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Tips on Managing Your Own Rental Property

One of the most exciting parts about renting out your own property is the ability to control expenses and ultimately the return on your investment. Hiring a property manager is one option, but for those looking to cut management fees and stay in control of your property, self-managing your private property is the way to go. Taking on the challenge of managing a property yourself can be incredibly rewarding and you’ll notice it immediately.

  1. How do I engage with my tenants?
  2. How do I calculate and collect rental payments?
  3. How do I stay on top of maintenance?
  4. What’s the best way to action these tips?  

How do I engage with my tenants?

Managing your own property can be fairly simple if you follow the golden rules to your management approach. Property management is not just about the property itself, but also about personal relationships between you and the tenant, trades, as well as some of the government bodies you may engage along the way. With this in mind, it pays to have the right mindset for managing.

  • Communication: Be clear and concise and specific about dates, times, costs and expectations. No one can read your mind, so if you haven’t stated it clearly there is room for misinterpretation
  • Be fair and listen: Not every situation is simple, and many tenants and trades are trying to do the right thing. Don’t jump to conclusions and try to be fair and listen before judging.
  • Be open: Encourage your tenants to tell you when there are problems. You want to know as soon as possible, so thank them for reporting them to you.

How do I calculate and collect rental payments?

Calculating and collecting rent is a major part of managing your own property, so it is important to set yourself set up properly at the beginning. Ensuring that you collect your rental payments on time is very important to rental management. It can be very simple to keep track of payments by creating a payments schedule and ensuring the tenant pays on time.

  1. Calculate your rent by understanding the market, and appropriately pricing your property. It can be really helpful to find out what similar properties in your area are being offered for rent, with a listing presentation report. You can generate one here
  2. Establish a regular basis of rental collection – weekly, fortnightly or monthly. We have found that weekly rental collection tends to be a bit too frequent for both tenant and landlord, but fortnightly is ‘just right’. It is common for people to be paid at this frequency, and it also ensures there is a regular contact and payment from the tenant rather than waiting longer periods where the risk increase as more time passes.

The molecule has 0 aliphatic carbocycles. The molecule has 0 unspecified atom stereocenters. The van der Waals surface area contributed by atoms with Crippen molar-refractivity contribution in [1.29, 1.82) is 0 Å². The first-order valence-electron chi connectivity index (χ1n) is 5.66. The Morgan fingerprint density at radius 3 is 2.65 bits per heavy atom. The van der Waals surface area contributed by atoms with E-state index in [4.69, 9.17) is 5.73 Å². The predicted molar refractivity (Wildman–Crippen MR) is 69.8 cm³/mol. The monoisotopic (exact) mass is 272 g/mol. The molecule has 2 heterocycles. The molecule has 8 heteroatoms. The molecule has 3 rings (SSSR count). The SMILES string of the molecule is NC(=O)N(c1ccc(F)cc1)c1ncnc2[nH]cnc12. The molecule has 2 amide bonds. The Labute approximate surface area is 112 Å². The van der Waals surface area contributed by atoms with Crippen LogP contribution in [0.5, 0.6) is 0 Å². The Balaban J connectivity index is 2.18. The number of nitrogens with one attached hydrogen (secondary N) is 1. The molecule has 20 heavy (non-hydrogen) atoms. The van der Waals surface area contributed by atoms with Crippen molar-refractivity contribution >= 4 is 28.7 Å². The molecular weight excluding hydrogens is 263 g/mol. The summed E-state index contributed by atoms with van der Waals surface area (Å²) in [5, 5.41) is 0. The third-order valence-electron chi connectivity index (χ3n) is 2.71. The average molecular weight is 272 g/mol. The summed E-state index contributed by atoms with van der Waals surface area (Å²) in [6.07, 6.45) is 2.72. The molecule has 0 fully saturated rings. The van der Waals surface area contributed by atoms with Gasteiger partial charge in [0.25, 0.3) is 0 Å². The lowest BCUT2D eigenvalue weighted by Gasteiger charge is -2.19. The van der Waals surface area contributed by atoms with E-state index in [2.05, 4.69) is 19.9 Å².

3. Collecting payment – When collecting rent, most owners will request a direct debit transfer into their bank account, or an automated payment schedule from bank to bank. While this can be very effective, there are two things it cannot solve; if the tenant misses a payment, or pays an incomplete amount, you will need to be on top of bank transfers and payments to be aware this has happened. Also, there is no agreed record of payment between landlord and tenant.
  4. Receipt – To solve the issues mentioned above, you may like to look into ways of tracking payment. A good option is to create a rental ledger and issue receipts manually.

How do I stay on top of maintenance?

Like most things in life, the first time you deal with something it can be tricky, but the second, third and fourth time it will be ‘no big deal’. Maintenance for your property is much the same. It’s most likely that you will not be the one directly fixing the problem, and so identifying the right person to help solve it is the first step.

Typically an electrician and plumber are able to cover the most critical maintenance tasks, or at least those that are likely to cause an emergency. Once you have found reliable tradies in this area, it’s worth developing a relationship and going back to them for future work so that they are familiar with your property and can solve any problems quickly. Once you have direct contact with the right people, we recommend responding to tenant requests as quickly as possible so they immediately see how much you care about their wellbeing and your property.

One of the biggest complaints about traditional property managers is that they are slow to react which creates unnecessary friction with tenants for the duration of the lease. Act quickly and you will see the benefits.

What’s the best way to action these tips? 

Use RentBetter! A number of management tasks are fairly mundane, repetitive and straight forward. RentBetter have worked very hard to automate these tasks and provide you with a better way to find and manage tenants. With RentBetter, once you onboard your tenant, a payment schedule is created for both owner and tenant where you can see payment dates and a ledger based on the history of payments. If a payment is missed or fails for some reason, notifications and alerts are sent to owners and tenants to take action quickly.

Get started with RentBetter today


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